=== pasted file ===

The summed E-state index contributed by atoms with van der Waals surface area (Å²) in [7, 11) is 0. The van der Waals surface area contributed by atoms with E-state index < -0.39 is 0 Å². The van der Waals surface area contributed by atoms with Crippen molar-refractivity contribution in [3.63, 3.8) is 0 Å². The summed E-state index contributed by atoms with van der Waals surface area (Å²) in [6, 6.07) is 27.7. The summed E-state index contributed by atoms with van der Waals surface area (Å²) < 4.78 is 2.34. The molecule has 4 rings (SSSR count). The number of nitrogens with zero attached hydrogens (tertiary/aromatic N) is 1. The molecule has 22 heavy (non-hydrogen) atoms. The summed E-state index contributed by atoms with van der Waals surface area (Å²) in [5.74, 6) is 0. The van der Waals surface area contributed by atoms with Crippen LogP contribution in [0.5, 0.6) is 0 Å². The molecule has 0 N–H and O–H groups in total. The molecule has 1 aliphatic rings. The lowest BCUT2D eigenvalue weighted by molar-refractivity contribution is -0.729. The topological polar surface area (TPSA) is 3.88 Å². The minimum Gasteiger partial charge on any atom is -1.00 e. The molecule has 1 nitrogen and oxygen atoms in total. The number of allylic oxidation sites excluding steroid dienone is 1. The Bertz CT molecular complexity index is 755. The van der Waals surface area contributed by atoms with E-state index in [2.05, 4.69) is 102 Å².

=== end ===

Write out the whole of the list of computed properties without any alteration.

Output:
The summed E-state index contributed by atoms with van der Waals surface area (Å²) in [7, 11) is 0. The van der Waals surface area contributed by atoms with E-state index < -0.39 is 0 Å². The van der Waals surface area contributed by atoms with Crippen molar-refractivity contribution in [3.63, 3.8) is 0 Å². The summed E-state index contributed by atoms with van der Waals surface area (Å²) in [6, 6.07) is 27.7. The summed E-state index contributed by atoms with van der Waals surface area (Å²) < 4.78 is 2.34. The molecule has 4 rings (SSSR count). The number of nitrogens with zero attached hydrogens (tertiary/aromatic N) is 1. The molecule has 22 heavy (non-hydrogen) atoms. The summed E-state index contributed by atoms with van der Waals surface area (Å²) in [5.74, 6) is 0. The van der Waals surface area contributed by atoms with Crippen LogP contribution in [0.5, 0.6) is 0 Å². The molecule has 0 N–H and O–H groups in total. The molecule has 1 aliphatic rings. The lowest BCUT2D eigenvalue weighted by molar-refractivity contribution is -0.729. The topological polar surface area (TPSA) is 3.88 Å². The minimum Gasteiger partial charge on any atom is -1.00 e. The molecule has 1 nitrogen and oxygen atoms in total. The number of allylic oxidation sites excluding steroid dienone is 1. The Bertz CT molecular complexity index is 755. The van der Waals surface area contributed by atoms with E-state index in [2.05, 4.69) is 102 Å².